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HOMETOWN HERO: Nancy Cattell:

Nancy wanted to major in Political Science and International Relations. She asked her professor what she could do when she graduated. He said, “Be a good citizen.”

“He wouldn’t have said that to a man. It was a prejudiced world in those days,” remembers Nancy. The year was 1937. She was a freshman at the University of Michigan at Ann Arbor.

Shw was born in 1921 into the Gossard family in Ohio. Her father, a banker, had a degree in agriculture. The mission of his bank was to loan money to farmers. Her mother was a housewife.

“My father didn’t think I should work. He gave my brother summer jobs at the bank,” she said. “I wished he would have given me. But he believed in education for girls. The tradition of getting an education was in their family history.”

Nancy followed the family tradition and graduated from the University of Michigan in 1941 with a Bachelor of Science in Psychology and went into the Women’s Auxiliary Army Corps in 1942. Her first job was as a Company Commander for a 150 women unit. The women were drivers, mechanics, cooks, and office workers.

When WWII ended in Europe Nancy was assigned to Germany.

“I played a significant role in running the country as Chief of Military Personnel for the U.S. Military Government in Germany. Our job was to restore Germany and make it function.

“We should be taking lessons from our successes in Germany. We are taking the wrong approach in the Middle East. We need to focus on education; especially for women, and we need to make sure people have clean, running water and electricity, food, safety and health care. Look at the billions we spend on military campaigns and look what we could do if we spent billions doing a better job of giving people life’s necessities.”

Returning to the States after two years in Germany, she went to Columbia University on the G.I. Bill. At Columbia, Nancy met David Cattell, the man who was to be her husband of 20 years and the father of her two children. When they graduated from Columbia he got a position as a professor at Brown University. Nancy also wanted to teach, but wasn’t able to get an interview, much less a job. Her husband taught both at Brown and then in 1952 he became a Political Science Professor at UCLA. The Department had 48 professors, all men.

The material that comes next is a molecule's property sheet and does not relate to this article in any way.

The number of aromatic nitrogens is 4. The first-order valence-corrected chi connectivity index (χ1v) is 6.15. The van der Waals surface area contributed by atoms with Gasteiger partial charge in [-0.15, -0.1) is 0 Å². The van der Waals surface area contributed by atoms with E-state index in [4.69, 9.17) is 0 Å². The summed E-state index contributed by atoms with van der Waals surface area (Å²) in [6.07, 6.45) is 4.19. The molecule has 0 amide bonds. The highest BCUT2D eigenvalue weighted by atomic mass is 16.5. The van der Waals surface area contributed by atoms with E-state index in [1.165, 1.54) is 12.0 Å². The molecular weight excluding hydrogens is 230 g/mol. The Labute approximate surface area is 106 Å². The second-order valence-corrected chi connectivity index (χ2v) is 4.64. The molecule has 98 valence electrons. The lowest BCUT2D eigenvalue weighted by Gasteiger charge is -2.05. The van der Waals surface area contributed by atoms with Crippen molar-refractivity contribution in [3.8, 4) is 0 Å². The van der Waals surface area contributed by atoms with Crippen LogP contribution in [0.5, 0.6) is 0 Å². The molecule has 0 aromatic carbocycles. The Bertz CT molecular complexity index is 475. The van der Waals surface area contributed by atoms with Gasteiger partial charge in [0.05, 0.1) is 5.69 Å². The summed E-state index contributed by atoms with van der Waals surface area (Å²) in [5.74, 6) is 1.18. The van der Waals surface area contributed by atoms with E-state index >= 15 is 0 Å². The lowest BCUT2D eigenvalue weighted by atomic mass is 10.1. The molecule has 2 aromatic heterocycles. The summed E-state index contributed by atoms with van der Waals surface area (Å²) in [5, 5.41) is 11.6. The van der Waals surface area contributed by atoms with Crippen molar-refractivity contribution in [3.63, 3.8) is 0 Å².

“After WWII there was a discernable improvement in opportunities for women – but only up to a point,” she said.

“The most blatant discrimination for me was that UCLA Law School, in 1968, would not accept me. Fortunately, Loyola took me right away – those Jesuits were not as prejudiced as UCLA.”

Now Nancy Cattell, Esq., is a graduate of Loyola Law School (1971) and practices law in Santa Monica.

Nancy’s love of education led her to Santa Monica College, where she taught Political Science for 31 years and was elected, twice, to be a Member of the Santa Monica College Board. She is now a Member of the Santa Monica College Foundation Board.

“In this country, when we supported education, we formed the community colleges and what do you know, we educated people, they got good jobs and they became good taxpayers.”

It was while Nancy was teaching at Santa Monica College that she resumed her pilot’s training, finally getting her license. She was thrilled to be flying at Santa Monica Airport on Clover Field, where Amelia Earhart, Nancy’s childhood hero, used to fly then.

In 1998, single, she re-met and married the man who had been her commanding officer in Berlin. To read about that story or the story of how she met her hero, Eleanor Roosevelt, and all the triumphs and difficulties of her life, you’ll have to wait for the autobiography she is writing to be published.

When Nancy was four and her brother 5, they took the train to visit their grandparents. She is still travelling. Mementos from her travels, photographs of her family, her law books and her library fill her living room to the point of overflowing.

“My advice to women today is do whatever you want. Pay no attention, just do what you want.”

If you look at her life, she took her own advice.


Susan Cloke

Mirror Contributing Writer[email protected]

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